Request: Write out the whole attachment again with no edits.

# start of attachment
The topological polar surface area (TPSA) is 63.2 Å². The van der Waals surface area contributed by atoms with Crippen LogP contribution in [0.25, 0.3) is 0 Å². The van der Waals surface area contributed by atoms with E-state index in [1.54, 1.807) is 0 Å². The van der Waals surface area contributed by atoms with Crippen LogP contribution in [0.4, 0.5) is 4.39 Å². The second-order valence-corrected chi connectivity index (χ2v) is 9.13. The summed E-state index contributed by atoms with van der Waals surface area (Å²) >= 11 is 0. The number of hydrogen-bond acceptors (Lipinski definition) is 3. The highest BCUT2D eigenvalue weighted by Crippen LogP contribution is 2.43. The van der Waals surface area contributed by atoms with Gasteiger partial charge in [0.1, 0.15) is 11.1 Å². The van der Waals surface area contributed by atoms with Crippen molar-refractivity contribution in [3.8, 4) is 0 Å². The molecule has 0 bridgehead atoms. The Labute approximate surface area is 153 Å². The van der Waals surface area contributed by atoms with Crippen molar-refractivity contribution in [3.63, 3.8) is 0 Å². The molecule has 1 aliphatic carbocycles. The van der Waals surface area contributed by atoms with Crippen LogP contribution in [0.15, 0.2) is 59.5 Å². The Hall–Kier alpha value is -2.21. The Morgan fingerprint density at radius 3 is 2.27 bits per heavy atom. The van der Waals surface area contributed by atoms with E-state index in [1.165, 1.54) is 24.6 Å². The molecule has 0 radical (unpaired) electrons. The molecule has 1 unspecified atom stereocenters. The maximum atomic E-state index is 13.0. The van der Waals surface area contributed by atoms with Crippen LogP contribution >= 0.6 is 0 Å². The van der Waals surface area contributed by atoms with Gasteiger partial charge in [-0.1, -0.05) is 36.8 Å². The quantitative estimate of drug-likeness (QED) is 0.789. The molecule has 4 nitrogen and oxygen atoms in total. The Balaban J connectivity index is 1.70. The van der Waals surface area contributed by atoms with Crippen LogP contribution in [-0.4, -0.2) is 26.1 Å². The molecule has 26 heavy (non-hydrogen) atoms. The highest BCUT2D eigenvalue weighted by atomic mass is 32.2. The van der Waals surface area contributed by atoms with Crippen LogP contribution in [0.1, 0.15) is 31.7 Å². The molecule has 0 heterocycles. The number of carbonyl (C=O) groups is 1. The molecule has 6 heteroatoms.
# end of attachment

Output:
The topological polar surface area (TPSA) is 63.2 Å². The van der Waals surface area contributed by atoms with Crippen LogP contribution in [0.25, 0.3) is 0 Å². The van der Waals surface area contributed by atoms with E-state index in [1.54, 1.807) is 0 Å². The van der Waals surface area contributed by atoms with Crippen LogP contribution in [0.4, 0.5) is 4.39 Å². The second-order valence-corrected chi connectivity index (χ2v) is 9.13. The summed E-state index contributed by atoms with van der Waals surface area (Å²) >= 11 is 0. The number of hydrogen-bond acceptors (Lipinski definition) is 3. The highest BCUT2D eigenvalue weighted by Crippen LogP contribution is 2.43. The van der Waals surface area contributed by atoms with Gasteiger partial charge in [0.1, 0.15) is 11.1 Å². The van der Waals surface area contributed by atoms with Crippen molar-refractivity contribution in [3.8, 4) is 0 Å². The molecule has 0 bridgehead atoms. The Labute approximate surface area is 153 Å². The van der Waals surface area contributed by atoms with Crippen molar-refractivity contribution in [3.63, 3.8) is 0 Å². The molecule has 1 aliphatic carbocycles. The van der Waals surface area contributed by atoms with Crippen LogP contribution in [0.15, 0.2) is 59.5 Å². The Hall–Kier alpha value is -2.21. The Morgan fingerprint density at radius 3 is 2.27 bits per heavy atom. The van der Waals surface area contributed by atoms with E-state index in [1.165, 1.54) is 24.6 Å². The molecule has 0 radical (unpaired) electrons. The molecule has 1 unspecified atom stereocenters. The maximum atomic E-state index is 13.0. The van der Waals surface area contributed by atoms with Crippen LogP contribution >= 0.6 is 0 Å². The van der Waals surface area contributed by atoms with Gasteiger partial charge in [-0.1, -0.05) is 36.8 Å². The quantitative estimate of drug-likeness (QED) is 0.789. The molecule has 4 nitrogen and oxygen atoms in total. The Balaban J connectivity index is 1.70. The van der Waals surface area contributed by atoms with Crippen LogP contribution in [-0.4, -0.2) is 26.1 Å². The molecule has 26 heavy (non-hydrogen) atoms. The highest BCUT2D eigenvalue weighted by atomic mass is 32.2. The van der Waals surface area contributed by atoms with Crippen LogP contribution in [0.1, 0.15) is 31.7 Å². The molecule has 0 heterocycles. The number of carbonyl (C=O) groups is 1. The molecule has 6 heteroatoms.